There was a small playground at the picnic that included swings, slides and a contraption that went round and round as you tried to hang on.  This thing was quickly labeled the Barf Machine.  It seemed to be a favorite of the kids who were good at putting away soft drink and ice cream all day plus what they might have had for lunch.  Lunches were available there or you could bring your own.

Smoking was allowed and more than half the members smoked.  During the meetings and at the dances at time the smoke was so thick you could barely see the other side of the room.  There was an exhaust fan in the ceiling that could be turned on and it was a few times in the evenings to help clear the smoke.  At times even some of the food there tasted like smoke as Marge in the kitchen smoked quite a bit.

Around 1970 some of the members thought they had outgrown the Kentucky Ave. building and the lodge bought some ground on Upper Mt. Vernon Rd. next to the old King's Grocery store which was next to George Koch Plant #2 where Pop worked.  A pole building was put up and there was a bar room and family room in the front.  Next was a kitchen then a dance room.  Outside there was enough room for a baseball field that Pop developed and ran.  The ball field was a good money maker for the club.  The problem was the management.

A guy named Don Wright was the secretary then and mismanaged the place into the ground.  Several people believed he was skimming money but that could never be proved.  There was however always a good band on Saturday nights and some good dinners by the ladies and men.  By this time my sister Nancy was following Mom into the Women Of The Moose and had received several awards for her service.

The downfall came one fateful night when a bartender known as Grizzly would not tell the lodge drunk, called Big Jim, he had enough to drink.  Big Jim left drunk and pulled onto Upper Mt. Vernon Rd. in front of a Volkswagon.  The impact threw a young boy out of his car seat through the windshield and onto the road.  I was at home when the call for the fire dept. came in and lived less than a mile away.  We did what we could for the boy but he could not be saved but the mother who was driving the car was saved.  The resulting law suit finished the Moose Lodge 85 for good.

Some of the people from the Moose I remember

Every year there was a Christmas party for the kids of the members.  There would be some type of entertainment program and at the end Santa (always John Lannahoe) would enter and the kids would file to Santa and would be handed a paper sack full of candy and treats.

Mannie Newman and his wife Bertha were another well established couple there.  Manny served with the Men of the Moose and Bertha belonged to the Women's organization.  They were always at the dances on Saturday nights and any other function had there.  At the dances I don't see how Manny found time to dance with Bertha as he was always running around talking and dancing and he could polka like no body's business.  You could always count on Manny to start one or more of the special dances. 

He would get a broom or a flashlight.  With the broom he would go up to a couple dancing, hand the man the broom and start dancing with his partner.  The man would the have to dance around with the broom a bit then hand it off to another man to get another dance partner.  At time Manny would use a flashlight and shine it in a man's face to trade the light for a dance partner.  These dances were well received by all.  Bertha died in 1965 and Mannie died in 1972.

The Saturday night dances at the Moose started a 9:00 and ended at midnight.  I think Mannie had a lot to do with the times.  Mannie was Jewish and had to observe his Sabbath until sundown on Saturday.  By 9:00 on Saturdays the sun was down and Mannie could dance.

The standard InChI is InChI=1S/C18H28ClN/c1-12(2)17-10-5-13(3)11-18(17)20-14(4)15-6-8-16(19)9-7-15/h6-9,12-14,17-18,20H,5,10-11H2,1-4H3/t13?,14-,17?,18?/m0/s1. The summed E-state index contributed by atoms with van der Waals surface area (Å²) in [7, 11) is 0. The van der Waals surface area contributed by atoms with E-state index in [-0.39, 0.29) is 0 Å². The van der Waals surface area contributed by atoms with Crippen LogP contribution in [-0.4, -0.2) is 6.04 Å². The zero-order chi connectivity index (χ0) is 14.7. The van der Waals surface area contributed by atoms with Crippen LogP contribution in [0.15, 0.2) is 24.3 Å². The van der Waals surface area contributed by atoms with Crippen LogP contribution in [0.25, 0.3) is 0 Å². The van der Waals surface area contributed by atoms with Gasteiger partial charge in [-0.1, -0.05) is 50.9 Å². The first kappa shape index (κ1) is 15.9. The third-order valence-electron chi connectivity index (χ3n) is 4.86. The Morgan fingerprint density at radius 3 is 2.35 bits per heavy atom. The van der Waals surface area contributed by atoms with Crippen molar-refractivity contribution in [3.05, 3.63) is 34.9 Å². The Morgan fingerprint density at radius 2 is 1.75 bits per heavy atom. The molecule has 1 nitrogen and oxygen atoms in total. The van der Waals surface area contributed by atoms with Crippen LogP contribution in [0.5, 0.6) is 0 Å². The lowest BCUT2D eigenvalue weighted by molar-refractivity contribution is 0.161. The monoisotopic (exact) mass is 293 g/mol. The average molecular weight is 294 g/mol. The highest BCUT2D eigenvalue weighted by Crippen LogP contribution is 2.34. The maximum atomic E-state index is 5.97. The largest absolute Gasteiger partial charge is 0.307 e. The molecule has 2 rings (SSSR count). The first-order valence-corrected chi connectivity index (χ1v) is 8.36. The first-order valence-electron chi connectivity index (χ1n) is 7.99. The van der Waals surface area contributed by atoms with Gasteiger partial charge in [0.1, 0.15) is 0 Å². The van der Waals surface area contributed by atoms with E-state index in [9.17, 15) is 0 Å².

Marge Lawson was a Women's member and her husband was Kenny.  I didn't see them much at the dances but they were usually there on meeting nights and always at the picnic.  They never had any children and mom told me that when they got married Marge's mother to her to never have kids because she didn't want any grand kids.  They both died on night because of fumes from a gas space heater.

Red (Wallace) and Marge Phipps were longtime friends of mom and pop.  For a while they rented the house on Mt. Vernon Ave, where a strip mall is now, from pop then later rented the Illinois St. house from mom.  Red was the main bartender at the Moose and Marge usually ran the kitchen there.  They had a son, Wally, who grew up in the Moose.  Red died in 1967 and Marge died in 2002.

Charlie and Ida Brush also went to St. Paul's Church so I knew them and their boys for a long time.  Ida did the piano playing for the Women's meetings and Charley at one time was Governor of the men's part.  They didn't sit at our table during the dances but were there often and always at the picnics with their boy.  Larry Brush was the oldest and my age.  Dennis was next and was Nancy's age.  There were two younger boys, Donnie and Rex, that I don't remember much of.  Charlie died in 1986 and Ida died in 1996.  Larry who was my age died in 2016 and Dennis died in 2013.

Probably Mom and Pop's best friends at the Moose were Joe and Theda Wanders.  The friendship went far back and I have photos of Joe in the Troc bowling team.  They always sat at the table with Mom and Pop on Saturday nights.  The tables surrounded the dance floor and there were two tables together and had eight chairs.  Theda and Joe lived on St. Joe Ave. in Evansville across from where now is White Oaks apartments.  They had one daughter, Dorothy that was grown and away from home when I knew them.  Joe worked for Sterling Beer and Theda was a housewife.

Joe smoked Raleigh cigarettes and there was a coupon on each pack you could collect and trade in for items.  Theda saw one of the items was a couch that she liked and wanted to save coupons for.  She then started smoking so they could get more coupons.  At the Moose I would go around to the tables at nights we were there and hunt for those coupons to give to them.  After a year or two they had enough coupons for the new couch.  Joe died in 1978 and Theda died in 1986.



Dad's first wife
Saeed Ajmal Stores